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Food Safety Eclipses Rising Food Costs as Top Food Story of 2011Cantaloupe Listeria Outbreak Tops List in Annual Survey Commissioned by Hunter Public Relations (December 08, 2011)
NEW YORK, NY -- (Marketwire) -- 12/08/11 -- Food safety tops the list of an annual survey asking Americans to choose the most significant food story of 2011. Even in a year when global food prices hit record highs and both restaurant menus and retail food labels got a new look, the safety of the American food supply dominated the headlines and consumers took notice. The survey was commissioned by Hunter Public Relations, a leading public relations agency specializing in the food and beverage industry.
Now in its ninth year, the Hunter PR food survey provides a look back at the top food-related stories of each year. To compile the 2011 list, the Hunter PR Food Group collaborated with industry experts, including Phil Lempert, editor of Supermarket Guru; Regina Ragone, food director of Family Circle; Elizabeth Fassberg, owner of food and nutrition consultancy Eat Food; Brad Thompson, chef and restaurant consultant; and Megan Steintrager, freelance food writer and editor. After polling 1,000 Americans, the following were named the top three food-related stories of 2011:
#1: Twenty-Nine Deaths Caused by Cantaloupe Listeria Outbreak
To date, 29 people have died, and another 133 were made ill from tainted cantaloupe in 2011. Traced to bacteria growing on packing equipment at Colorado's Jensen Farms, the incident is already the second largest listeria outbreak in U.S. history.
#2: First Lady Michelle Obama with USDA Unveils MyPlate, Replaces Food Pyramid
For the second year in a row, First Lady Michelle Obama was part of one of the top food stories of the year. Together with the USDA, she revealed MyPlate, the new dietary guidelines campaign, replacing the 20-year-old food pyramid.
#3: Global Food Prices Hit Record High
The number three spot finds its home at the intersection of food and finance: global food prices skyrocketed in 2011, putting pressure on the restaurant, travel and hotel industries. To avoid passing costs to consumers, companies are scrambling to renegotiate contracts, find cheaper suppliers and reconfigure menus.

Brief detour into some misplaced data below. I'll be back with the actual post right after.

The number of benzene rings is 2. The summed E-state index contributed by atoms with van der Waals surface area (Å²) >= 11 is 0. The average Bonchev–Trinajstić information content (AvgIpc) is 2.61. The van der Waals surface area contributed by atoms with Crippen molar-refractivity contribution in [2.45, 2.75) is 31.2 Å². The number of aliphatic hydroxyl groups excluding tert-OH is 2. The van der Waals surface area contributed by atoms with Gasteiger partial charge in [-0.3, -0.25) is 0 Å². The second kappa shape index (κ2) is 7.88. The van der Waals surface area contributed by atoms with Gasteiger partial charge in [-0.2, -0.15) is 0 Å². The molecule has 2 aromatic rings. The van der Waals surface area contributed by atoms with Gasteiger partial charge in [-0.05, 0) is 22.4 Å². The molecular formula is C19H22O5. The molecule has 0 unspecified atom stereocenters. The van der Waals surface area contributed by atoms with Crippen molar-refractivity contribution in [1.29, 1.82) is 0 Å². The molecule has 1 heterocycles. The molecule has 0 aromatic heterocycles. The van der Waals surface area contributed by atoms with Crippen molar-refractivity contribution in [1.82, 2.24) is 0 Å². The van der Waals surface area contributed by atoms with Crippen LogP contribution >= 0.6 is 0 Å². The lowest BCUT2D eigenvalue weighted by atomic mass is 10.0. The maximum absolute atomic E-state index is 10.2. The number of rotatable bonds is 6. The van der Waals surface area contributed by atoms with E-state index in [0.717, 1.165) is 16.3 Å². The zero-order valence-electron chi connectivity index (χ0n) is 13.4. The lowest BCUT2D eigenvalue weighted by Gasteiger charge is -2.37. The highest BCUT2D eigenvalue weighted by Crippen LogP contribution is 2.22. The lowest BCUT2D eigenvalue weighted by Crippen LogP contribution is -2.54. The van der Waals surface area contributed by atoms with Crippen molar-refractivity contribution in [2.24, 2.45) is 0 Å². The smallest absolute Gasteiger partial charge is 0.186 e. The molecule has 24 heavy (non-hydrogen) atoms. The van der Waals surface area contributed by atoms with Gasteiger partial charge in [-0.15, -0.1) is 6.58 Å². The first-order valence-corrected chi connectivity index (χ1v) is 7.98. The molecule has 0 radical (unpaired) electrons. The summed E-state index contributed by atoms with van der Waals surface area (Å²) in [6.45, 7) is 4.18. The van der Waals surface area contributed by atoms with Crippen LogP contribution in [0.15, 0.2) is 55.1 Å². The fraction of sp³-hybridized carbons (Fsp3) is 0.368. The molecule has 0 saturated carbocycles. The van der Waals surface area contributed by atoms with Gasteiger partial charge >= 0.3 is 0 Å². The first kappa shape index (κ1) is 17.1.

The survey also revealed how consumer behavior was impacted by these stories and how these stories will affect Americans in the coming year.
Digesting Food News
- Sixty-one percent of survey respondents changed their food habits in 2011 because of news coverage.
- The most common change in behavior was paying more attention to the foods they eat (47 percent).
- Forty-five percent of Americans who were influenced by a food story decided to cook and eat more at home.
- Twenty-nine percent of people surveyed now pay extra attention to the nutritional value of restaurant foods.
New Year, Nu-tritional You
- In 2012, 67 percent of Americans will make food-related resolutions.
- Approximately half (47 percent) of these resolutions will address eating more whole grains or drinking beverages with less sugar.
- Fourteen percent of Americans 18 and older (roughly 33 million Americans) will continue 2011's trend of incorporating less meat into their diets.
- Twenty-one percent of folks promise to pay more attention to labels on packaged foods.
Click here for the complete list of the 10 most significant food stories of 2011.
Join the conversation of the top food stories of 2011 at a special Twitter party hosted by The Hunter PR Food Group on Thursday, December 15th from 9 p.m. to 10 p.m. EST. You can follow the discussion via #HunterPRFood. Follow @HunterPR for more information.
ABOUT THE SURVEY
The ninth annual year-end food survey was commissioned by Hunter Public Relations, one of the nation's leading public relations agencies serving the food and beverage industry. Hunter PR enlisted Wakefield, an independent market research firm, to survey 1,000 Americans ages 18 years and older via an email invitation and online survey. Quotas have been set to ensure reliable and accurate representation of the U.S. population ages 18 years and older. Results of any sample are subject to sampling variation. For the interviews conducted in this particular study, the chances are 95 in 100 that a survey result does not vary, plus or minus, by more than 3.1 percentage points from the result that would be obtained if interviews had been conducted with all persons in the universe represented by the sample.
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